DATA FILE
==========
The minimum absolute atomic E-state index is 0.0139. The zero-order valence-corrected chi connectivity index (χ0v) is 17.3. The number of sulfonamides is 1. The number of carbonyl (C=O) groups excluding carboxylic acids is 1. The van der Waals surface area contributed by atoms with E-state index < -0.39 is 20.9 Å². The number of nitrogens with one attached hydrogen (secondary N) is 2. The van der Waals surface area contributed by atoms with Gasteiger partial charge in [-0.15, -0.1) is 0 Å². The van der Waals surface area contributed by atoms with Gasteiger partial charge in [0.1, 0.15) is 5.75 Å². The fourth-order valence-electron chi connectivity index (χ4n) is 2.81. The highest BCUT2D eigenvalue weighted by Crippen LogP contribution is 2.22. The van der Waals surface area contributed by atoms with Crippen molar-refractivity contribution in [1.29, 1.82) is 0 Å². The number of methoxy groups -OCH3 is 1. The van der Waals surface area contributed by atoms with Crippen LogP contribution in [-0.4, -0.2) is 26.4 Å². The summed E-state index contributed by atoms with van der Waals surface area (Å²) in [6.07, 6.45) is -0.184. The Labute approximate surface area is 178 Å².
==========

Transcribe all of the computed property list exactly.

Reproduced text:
The minimum absolute atomic E-state index is 0.0139. The zero-order valence-corrected chi connectivity index (χ0v) is 17.3. The number of sulfonamides is 1. The number of carbonyl (C=O) groups excluding carboxylic acids is 1. The van der Waals surface area contributed by atoms with E-state index < -0.39 is 20.9 Å². The number of nitrogens with one attached hydrogen (secondary N) is 2. The van der Waals surface area contributed by atoms with Gasteiger partial charge in [-0.15, -0.1) is 0 Å². The van der Waals surface area contributed by atoms with Gasteiger partial charge in [0.1, 0.15) is 5.75 Å². The fourth-order valence-electron chi connectivity index (χ4n) is 2.81. The highest BCUT2D eigenvalue weighted by Crippen LogP contribution is 2.22. The van der Waals surface area contributed by atoms with Crippen molar-refractivity contribution in [1.29, 1.82) is 0 Å². The number of methoxy groups -OCH3 is 1. The van der Waals surface area contributed by atoms with Crippen LogP contribution in [-0.4, -0.2) is 26.4 Å². The summed E-state index contributed by atoms with van der Waals surface area (Å²) in [6.07, 6.45) is -0.184. The Labute approximate surface area is 178 Å².